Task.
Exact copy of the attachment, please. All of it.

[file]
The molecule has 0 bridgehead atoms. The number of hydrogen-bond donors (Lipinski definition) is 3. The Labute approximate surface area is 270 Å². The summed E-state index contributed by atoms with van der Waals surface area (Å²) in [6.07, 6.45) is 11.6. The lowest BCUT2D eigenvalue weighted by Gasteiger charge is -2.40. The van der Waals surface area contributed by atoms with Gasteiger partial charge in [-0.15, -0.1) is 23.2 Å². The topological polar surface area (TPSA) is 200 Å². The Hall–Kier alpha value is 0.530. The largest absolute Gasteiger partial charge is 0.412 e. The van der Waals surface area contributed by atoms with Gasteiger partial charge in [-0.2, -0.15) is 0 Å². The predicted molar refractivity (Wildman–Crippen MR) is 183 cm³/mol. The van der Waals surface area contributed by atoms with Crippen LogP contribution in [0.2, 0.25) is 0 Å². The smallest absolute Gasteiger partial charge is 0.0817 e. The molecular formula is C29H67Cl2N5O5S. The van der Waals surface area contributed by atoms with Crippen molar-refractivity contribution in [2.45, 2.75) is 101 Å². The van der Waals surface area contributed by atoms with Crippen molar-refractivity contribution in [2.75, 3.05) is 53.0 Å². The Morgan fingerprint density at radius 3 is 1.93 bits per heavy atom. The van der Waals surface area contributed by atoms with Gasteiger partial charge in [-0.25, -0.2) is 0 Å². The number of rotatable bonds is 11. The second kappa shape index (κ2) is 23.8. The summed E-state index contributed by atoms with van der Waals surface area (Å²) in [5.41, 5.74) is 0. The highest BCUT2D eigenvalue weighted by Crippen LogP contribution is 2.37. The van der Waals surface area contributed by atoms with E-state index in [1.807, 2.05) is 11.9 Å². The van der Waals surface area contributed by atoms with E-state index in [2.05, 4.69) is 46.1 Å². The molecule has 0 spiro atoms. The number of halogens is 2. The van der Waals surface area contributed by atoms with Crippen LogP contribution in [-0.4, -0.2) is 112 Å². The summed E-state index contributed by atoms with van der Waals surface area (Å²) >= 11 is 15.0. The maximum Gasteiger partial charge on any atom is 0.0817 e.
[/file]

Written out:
The molecule has 0 bridgehead atoms. The number of hydrogen-bond donors (Lipinski definition) is 3. The Labute approximate surface area is 270 Å². The summed E-state index contributed by atoms with van der Waals surface area (Å²) in [6.07, 6.45) is 11.6. The lowest BCUT2D eigenvalue weighted by Gasteiger charge is -2.40. The van der Waals surface area contributed by atoms with Gasteiger partial charge in [-0.15, -0.1) is 23.2 Å². The topological polar surface area (TPSA) is 200 Å². The Hall–Kier alpha value is 0.530. The largest absolute Gasteiger partial charge is 0.412 e. The van der Waals surface area contributed by atoms with Gasteiger partial charge in [-0.2, -0.15) is 0 Å². The predicted molar refractivity (Wildman–Crippen MR) is 183 cm³/mol. The van der Waals surface area contributed by atoms with Crippen LogP contribution in [0.2, 0.25) is 0 Å². The smallest absolute Gasteiger partial charge is 0.0817 e. The molecular formula is C29H67Cl2N5O5S. The van der Waals surface area contributed by atoms with Crippen molar-refractivity contribution in [2.45, 2.75) is 101 Å². The van der Waals surface area contributed by atoms with Crippen molar-refractivity contribution in [2.75, 3.05) is 53.0 Å². The Morgan fingerprint density at radius 3 is 1.93 bits per heavy atom. The van der Waals surface area contributed by atoms with Gasteiger partial charge in [-0.25, -0.2) is 0 Å². The number of rotatable bonds is 11. The second kappa shape index (κ2) is 23.8. The summed E-state index contributed by atoms with van der Waals surface area (Å²) in [5.41, 5.74) is 0. The highest BCUT2D eigenvalue weighted by Crippen LogP contribution is 2.37. The van der Waals surface area contributed by atoms with E-state index in [1.807, 2.05) is 11.9 Å². The van der Waals surface area contributed by atoms with E-state index in [2.05, 4.69) is 46.1 Å². The molecule has 0 spiro atoms. The number of halogens is 2. The van der Waals surface area contributed by atoms with Crippen LogP contribution in [-0.4, -0.2) is 112 Å². The summed E-state index contributed by atoms with van der Waals surface area (Å²) >= 11 is 15.0. The maximum Gasteiger partial charge on any atom is 0.0817 e.